One of the best things about ebook readers is that they come with the E Ink display. E Ink screens have been specifically created to be as paper-like as possible.
E Ink screens:
1. provide great contrast,
2. offer wide viewing angles and
3. have ultra-low power requirements
E Ink Corporation logo
All this, coupled with the fact there is no backlight, means you will be able to read the ebook for hours without getting the eye fatigue so common with tablet displays or computers. You can also expect at least a few weeks of battery life (depending on your reading habits, of course).
E Ink displays have been around for almost 10 years now and there are multiple product generations available. You’re likely to see one of the following used in your ereader of choice:
- E Ink Pearl. Announced in 2010, this is one of the first generations of the product. It’s still used in many entry-level models
- E Ink Carta. Announced in 2013 this is an updated version of E Ink displays with increased pixel density of 212 ppi. Older generation Kindle Paperwhites and Kobo Aura use this technology
- E Ink Carta HD. The latest generation of E Ink displays feautures the highest 300 ppi pixel density and is used on most recent ebook models, including Nook Lowlight Plus, Kindle Paperwhite/Voyage/Oasis and Kobo Aura H20/One
There are three main specs when it comes to e-reader displays:
- screen size,
- resolution/pixel density, and
- backlight (which is usually, in fact, front light)
The most popular screen size among ebook readers by far is the 6″. All Kindles have a 6″ screen, as well as NOOK by Barnes and Noble and many other models. 6 inches hits the sweet spot for most people – it’s large enough for comfortable reading experience and it’s small enough to fit in most handbags and purses.
You’d be hard-pressed to find a smaller screen e-reader nowadays, though there are some older models still available online.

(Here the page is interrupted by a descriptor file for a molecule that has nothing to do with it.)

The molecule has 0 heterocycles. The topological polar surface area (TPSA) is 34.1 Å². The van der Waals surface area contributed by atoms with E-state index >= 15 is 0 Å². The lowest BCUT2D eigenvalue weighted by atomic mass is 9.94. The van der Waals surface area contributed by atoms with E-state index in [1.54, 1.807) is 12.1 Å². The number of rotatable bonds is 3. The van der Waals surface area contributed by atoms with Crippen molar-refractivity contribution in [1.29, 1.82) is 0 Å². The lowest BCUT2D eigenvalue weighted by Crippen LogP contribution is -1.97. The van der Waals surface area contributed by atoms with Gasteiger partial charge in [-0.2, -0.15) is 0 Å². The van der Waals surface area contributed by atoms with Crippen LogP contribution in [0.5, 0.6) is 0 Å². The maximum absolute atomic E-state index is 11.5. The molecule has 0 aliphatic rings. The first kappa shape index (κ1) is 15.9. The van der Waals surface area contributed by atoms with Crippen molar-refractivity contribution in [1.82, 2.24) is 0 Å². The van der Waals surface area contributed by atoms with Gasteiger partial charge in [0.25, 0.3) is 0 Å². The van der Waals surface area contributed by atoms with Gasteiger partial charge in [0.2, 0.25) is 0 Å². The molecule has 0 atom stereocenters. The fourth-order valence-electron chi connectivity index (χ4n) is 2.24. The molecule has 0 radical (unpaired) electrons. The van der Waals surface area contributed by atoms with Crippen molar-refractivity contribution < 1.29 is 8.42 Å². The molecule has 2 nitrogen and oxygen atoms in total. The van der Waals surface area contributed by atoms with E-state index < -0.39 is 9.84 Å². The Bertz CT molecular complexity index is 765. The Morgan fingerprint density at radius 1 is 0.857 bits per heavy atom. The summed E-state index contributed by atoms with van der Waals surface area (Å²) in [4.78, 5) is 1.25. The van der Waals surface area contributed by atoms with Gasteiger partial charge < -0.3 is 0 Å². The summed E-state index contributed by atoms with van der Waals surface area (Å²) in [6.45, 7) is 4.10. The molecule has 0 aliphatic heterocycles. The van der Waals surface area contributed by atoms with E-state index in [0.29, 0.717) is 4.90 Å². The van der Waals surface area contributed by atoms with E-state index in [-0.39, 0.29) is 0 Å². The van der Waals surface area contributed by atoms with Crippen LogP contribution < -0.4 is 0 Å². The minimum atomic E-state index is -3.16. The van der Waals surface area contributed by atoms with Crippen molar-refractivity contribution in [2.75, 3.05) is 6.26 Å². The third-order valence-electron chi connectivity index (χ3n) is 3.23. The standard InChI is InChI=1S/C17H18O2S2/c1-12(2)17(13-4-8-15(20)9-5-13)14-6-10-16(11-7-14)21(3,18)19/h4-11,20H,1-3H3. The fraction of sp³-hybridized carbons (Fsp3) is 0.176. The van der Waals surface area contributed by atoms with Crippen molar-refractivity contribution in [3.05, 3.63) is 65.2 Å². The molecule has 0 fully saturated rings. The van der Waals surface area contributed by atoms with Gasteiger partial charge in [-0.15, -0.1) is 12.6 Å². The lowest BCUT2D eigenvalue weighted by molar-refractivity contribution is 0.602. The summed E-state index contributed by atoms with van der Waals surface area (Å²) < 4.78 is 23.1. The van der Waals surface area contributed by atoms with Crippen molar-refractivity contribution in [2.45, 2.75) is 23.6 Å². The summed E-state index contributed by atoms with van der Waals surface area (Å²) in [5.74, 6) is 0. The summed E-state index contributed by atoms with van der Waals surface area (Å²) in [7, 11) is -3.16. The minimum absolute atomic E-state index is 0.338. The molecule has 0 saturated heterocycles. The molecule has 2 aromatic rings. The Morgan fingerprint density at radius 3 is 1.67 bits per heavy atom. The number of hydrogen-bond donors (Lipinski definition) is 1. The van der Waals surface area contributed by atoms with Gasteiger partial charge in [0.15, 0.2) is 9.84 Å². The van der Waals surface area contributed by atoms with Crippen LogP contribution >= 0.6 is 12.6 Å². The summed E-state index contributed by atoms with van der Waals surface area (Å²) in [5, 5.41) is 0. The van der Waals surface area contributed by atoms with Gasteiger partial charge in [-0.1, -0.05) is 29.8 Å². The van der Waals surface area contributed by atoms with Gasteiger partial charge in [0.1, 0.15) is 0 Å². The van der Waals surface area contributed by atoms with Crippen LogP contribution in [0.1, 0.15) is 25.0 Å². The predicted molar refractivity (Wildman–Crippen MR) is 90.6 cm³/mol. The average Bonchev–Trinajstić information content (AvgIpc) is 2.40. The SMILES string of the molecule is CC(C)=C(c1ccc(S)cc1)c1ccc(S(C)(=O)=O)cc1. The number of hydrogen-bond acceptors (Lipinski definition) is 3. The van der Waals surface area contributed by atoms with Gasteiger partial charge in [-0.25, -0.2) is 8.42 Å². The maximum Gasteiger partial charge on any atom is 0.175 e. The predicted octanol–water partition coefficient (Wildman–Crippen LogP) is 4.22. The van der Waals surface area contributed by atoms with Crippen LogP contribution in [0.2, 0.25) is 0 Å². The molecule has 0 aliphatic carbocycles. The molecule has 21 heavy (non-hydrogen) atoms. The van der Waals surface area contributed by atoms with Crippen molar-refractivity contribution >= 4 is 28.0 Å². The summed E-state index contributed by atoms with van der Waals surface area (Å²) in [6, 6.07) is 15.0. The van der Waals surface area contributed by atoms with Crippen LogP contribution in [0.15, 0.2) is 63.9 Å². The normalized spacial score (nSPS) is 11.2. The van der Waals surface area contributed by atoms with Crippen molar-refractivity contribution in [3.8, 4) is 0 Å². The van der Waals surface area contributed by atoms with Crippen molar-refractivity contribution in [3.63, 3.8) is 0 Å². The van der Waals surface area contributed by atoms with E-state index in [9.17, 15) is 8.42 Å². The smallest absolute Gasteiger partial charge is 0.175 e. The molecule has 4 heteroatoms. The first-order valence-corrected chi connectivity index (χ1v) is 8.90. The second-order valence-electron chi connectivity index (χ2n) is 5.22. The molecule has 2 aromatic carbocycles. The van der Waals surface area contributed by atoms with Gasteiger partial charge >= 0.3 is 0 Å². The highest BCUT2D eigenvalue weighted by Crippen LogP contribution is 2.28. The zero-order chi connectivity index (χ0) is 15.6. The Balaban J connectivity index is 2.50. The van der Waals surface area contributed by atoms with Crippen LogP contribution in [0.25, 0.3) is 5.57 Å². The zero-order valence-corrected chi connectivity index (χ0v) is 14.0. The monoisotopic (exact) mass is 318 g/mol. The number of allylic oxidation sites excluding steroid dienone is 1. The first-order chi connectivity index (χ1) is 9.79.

If you’re after a large screen ebook reader (comics and manga lovers, among others, enjoy the larger screen space), there are models with 6.8″ and even 7.8″ screens.
Similar to smartphone, tablet and computer displays, the higher the pixel density (usually defined in PPI or pixels per inch) the sharper the image will be. While this metric is crucial for smartphones, computer screens and tablets, it’s way less important for ebook readers, since text does not have to be as sharp as a picture or illustration.
Cheaper models, including the original Kindle and Kobo Touch 2.0, have a smaller 167 ppi resolution. More expensive ones come with a higher pixel density of up to 300 ppi.
First generation of ebook readers had no backlight and to use them at night you had to either sit by the lamp or use a clip-on reading light.
Newer generations of e-readers come with adjustable built-in backlight, allowing you to change the screen brightness depending on the conditions. Most manufacturers install several white LED lights on one or more sides of the screen. Most models feature between 4 and 10 LEDs (Kindle Oasis is the champion here with 10 white LEDs. Generally, the more LEDs, the more uniform the overall lighting will be, though there are other things in play here as well.
Some models (Kobo Aura One) even feature additional RGB LEDs that allow you to change the color settings to reduce the blue-light exposure, which is what keeps you up and may cause issues with sleep when reading before bed. This is a very welcome addition to the ereader technology and we’re keen to see how it plays out in the longer term.